The helicoid key keeps the helicoids synced, turning the central helicoid will allow you to extend-or-retract the barrel. It also keeps the helicoids together so you can’t take them apart.

Separate the central helicoid from the outer one and never forget to make a small mark to know where they separated as they should mesh at the same spot, too. Many people forget to do this so they waste a lot of time guessing. Read my article on working with helicoids to prevent this from happening to you.

This prevents you from separating the inner helicoid from the outer one. It constrains the range of the helicoids so they won’t turn beyond it. Remove these screws in order to separate this part, don’t forget to note which side should be facing-up.

It can be tough to remove because it’s glued.

Remove this brass ring, this is where the focusing ring’s screws are attached to. This is also where you adjust the distance scale.

Extract these to remove the helicoid stop, adjusting this part will allow you to adjust your lens’ focus.

Separate the inner helicoid and never forget to mark where it parted.

Clean the parts thoroughly and don’t leave any residue. I scrub the helicoids with a strong detergent and pickle them in an alcohol bath to remove grime and other hardened gunk. Only apply a thin film of grease to the helicoids, I use something that is neither light nor thick since this lens has a long focus-throw. Never lubricate anything that is close to the iris mechanism. Putting excessive amounts of grease will lead to a bigger mess later and you’ll have to open the lens again for an overhaul. The only other place where grease is needed is the slot where the helicoid key is supposed to slide-in. Only apply a thin coat to the slots and exercise the barrel so it can coat the helicoid key evenly.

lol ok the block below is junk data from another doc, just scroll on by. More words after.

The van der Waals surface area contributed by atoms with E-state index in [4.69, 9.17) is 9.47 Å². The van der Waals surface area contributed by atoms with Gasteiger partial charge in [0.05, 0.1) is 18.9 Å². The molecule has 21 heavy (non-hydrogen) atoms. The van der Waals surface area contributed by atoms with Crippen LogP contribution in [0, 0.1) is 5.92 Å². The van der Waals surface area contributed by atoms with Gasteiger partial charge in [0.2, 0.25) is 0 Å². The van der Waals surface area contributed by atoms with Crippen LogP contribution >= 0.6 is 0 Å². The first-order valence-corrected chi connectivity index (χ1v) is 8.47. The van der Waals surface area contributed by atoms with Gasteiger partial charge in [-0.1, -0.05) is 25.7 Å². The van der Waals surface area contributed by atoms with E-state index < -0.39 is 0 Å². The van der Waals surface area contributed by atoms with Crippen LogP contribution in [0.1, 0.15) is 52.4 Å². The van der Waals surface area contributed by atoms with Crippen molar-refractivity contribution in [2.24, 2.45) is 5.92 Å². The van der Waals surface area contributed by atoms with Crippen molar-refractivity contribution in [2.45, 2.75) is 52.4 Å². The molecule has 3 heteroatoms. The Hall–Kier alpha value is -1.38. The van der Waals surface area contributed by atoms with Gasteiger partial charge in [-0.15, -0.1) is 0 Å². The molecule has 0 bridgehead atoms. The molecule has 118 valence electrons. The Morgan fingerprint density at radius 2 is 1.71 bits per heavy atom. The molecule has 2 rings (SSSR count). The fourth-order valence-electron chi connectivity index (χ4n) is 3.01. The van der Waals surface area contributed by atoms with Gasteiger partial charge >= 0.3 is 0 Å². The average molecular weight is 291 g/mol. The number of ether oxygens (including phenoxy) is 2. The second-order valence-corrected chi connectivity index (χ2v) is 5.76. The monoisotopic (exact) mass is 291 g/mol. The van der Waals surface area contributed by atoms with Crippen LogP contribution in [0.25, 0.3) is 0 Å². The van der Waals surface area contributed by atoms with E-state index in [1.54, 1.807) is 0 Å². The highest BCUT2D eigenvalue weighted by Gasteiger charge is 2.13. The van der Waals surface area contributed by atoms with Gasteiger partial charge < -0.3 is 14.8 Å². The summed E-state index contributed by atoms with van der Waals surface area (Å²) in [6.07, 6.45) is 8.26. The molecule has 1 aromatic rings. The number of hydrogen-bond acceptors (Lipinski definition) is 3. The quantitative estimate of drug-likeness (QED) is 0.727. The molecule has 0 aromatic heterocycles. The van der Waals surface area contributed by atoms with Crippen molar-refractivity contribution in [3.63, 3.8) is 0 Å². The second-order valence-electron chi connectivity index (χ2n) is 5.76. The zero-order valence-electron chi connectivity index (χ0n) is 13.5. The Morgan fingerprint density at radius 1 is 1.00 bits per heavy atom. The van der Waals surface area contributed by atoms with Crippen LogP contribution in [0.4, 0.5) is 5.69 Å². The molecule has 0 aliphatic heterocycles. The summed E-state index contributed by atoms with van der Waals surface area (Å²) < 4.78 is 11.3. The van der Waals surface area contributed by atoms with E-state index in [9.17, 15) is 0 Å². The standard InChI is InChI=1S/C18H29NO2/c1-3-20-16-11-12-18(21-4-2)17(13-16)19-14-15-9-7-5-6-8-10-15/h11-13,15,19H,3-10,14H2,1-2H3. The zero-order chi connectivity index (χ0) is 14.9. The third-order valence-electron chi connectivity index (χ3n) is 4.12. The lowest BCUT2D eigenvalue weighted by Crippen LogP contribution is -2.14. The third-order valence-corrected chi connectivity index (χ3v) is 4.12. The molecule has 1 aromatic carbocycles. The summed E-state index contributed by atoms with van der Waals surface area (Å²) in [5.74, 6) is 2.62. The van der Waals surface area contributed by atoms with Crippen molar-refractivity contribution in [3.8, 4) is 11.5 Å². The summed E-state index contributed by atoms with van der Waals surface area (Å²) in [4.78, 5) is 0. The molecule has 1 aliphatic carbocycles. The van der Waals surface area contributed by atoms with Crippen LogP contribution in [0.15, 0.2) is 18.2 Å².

Disassembly (Objective):

There is nothing special about the construction of the objective, its design is conventional and there’s nothing complicated or difficult about it. I did not clean the iris because mine is clean but if yours needs to be cleaned, check my other articles and look for hints. It should be difficult to take-apart, just take plenty of notes so you can put it back properly again.

Separate the rear optical assembly by unscrewing its housing off.

Unscrew the tube to dismantle it further.

Unscrew this retainer to remove the rear element. It can be tricky to reach, use a special tool like a pipe-key to remove it. Mine was sealed, applying a drop of MEK to the threads helped in softening the seal.

Remove the rear element with a lens sucker. Note its direction by writing a small dot at the leading edge on the element’s wall with a permanent pen. It will help you later so you won’t put it back facing the wrong way.

Unscrew the front elements assembly from the objective’s housing.

Carefully unscrew the collar to remove the front element.

Extract the front element with a lens sucker.

Unscrew this collar to access the other elements. Do not remove the element that is glued to the collar, leave it alone. It’s merely secured by paint and an accidental push is all it needs to dislodge it, making it drop to the floor.

Unscrew this collar to go deeper.

Carefully unscrew this retainer. I applied some alcohol to its threads since it was sealed at the factory with lacquer.

A lens spanner is used to remove it. Be careful not to scratch the glass.

Extract the 2nd element with a lens sucker. The fit may be tight, don’t force it or it may crack.

Clean the glass carefully. If your lens has fungus, read my article on how to clean lens fungus. Don’t use the solution at full-strength, thin it with distilled water. Don’t soak the elements in the solution for too long or it will dissolve the coatings. The cemented group is fragile so handle it with a lot of care.

Be careful when putting the elements back and be sure not to reinstall any of the elements facing in the wrong direction.